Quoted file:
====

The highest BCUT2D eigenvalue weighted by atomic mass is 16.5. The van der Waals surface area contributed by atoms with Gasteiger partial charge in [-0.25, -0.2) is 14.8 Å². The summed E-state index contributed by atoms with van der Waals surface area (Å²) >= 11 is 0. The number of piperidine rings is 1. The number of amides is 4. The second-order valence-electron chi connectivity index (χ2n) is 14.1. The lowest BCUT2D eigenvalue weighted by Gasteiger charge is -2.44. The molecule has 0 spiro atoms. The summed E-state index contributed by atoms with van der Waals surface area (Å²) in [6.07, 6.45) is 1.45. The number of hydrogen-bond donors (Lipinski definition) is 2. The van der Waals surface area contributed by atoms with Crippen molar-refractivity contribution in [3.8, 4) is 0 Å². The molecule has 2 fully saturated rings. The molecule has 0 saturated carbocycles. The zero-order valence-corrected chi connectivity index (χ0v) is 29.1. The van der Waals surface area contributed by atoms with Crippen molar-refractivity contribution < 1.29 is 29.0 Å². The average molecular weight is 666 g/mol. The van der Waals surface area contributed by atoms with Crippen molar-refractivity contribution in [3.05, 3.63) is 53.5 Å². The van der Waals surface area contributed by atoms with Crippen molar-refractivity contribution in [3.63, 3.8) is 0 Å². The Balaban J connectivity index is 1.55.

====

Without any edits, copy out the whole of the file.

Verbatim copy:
The highest BCUT2D eigenvalue weighted by atomic mass is 16.5. The van der Waals surface area contributed by atoms with Gasteiger partial charge in [-0.25, -0.2) is 14.8 Å². The summed E-state index contributed by atoms with van der Waals surface area (Å²) >= 11 is 0. The number of piperidine rings is 1. The number of amides is 4. The second-order valence-electron chi connectivity index (χ2n) is 14.1. The lowest BCUT2D eigenvalue weighted by Gasteiger charge is -2.44. The molecule has 0 spiro atoms. The summed E-state index contributed by atoms with van der Waals surface area (Å²) in [6.07, 6.45) is 1.45. The number of hydrogen-bond donors (Lipinski definition) is 2. The van der Waals surface area contributed by atoms with Crippen molar-refractivity contribution in [3.8, 4) is 0 Å². The molecule has 2 fully saturated rings. The molecule has 0 saturated carbocycles. The zero-order valence-corrected chi connectivity index (χ0v) is 29.1. The van der Waals surface area contributed by atoms with Crippen molar-refractivity contribution < 1.29 is 29.0 Å². The average molecular weight is 666 g/mol. The van der Waals surface area contributed by atoms with Crippen molar-refractivity contribution in [3.05, 3.63) is 53.5 Å². The van der Waals surface area contributed by atoms with Crippen molar-refractivity contribution in [3.63, 3.8) is 0 Å². The Balaban J connectivity index is 1.55.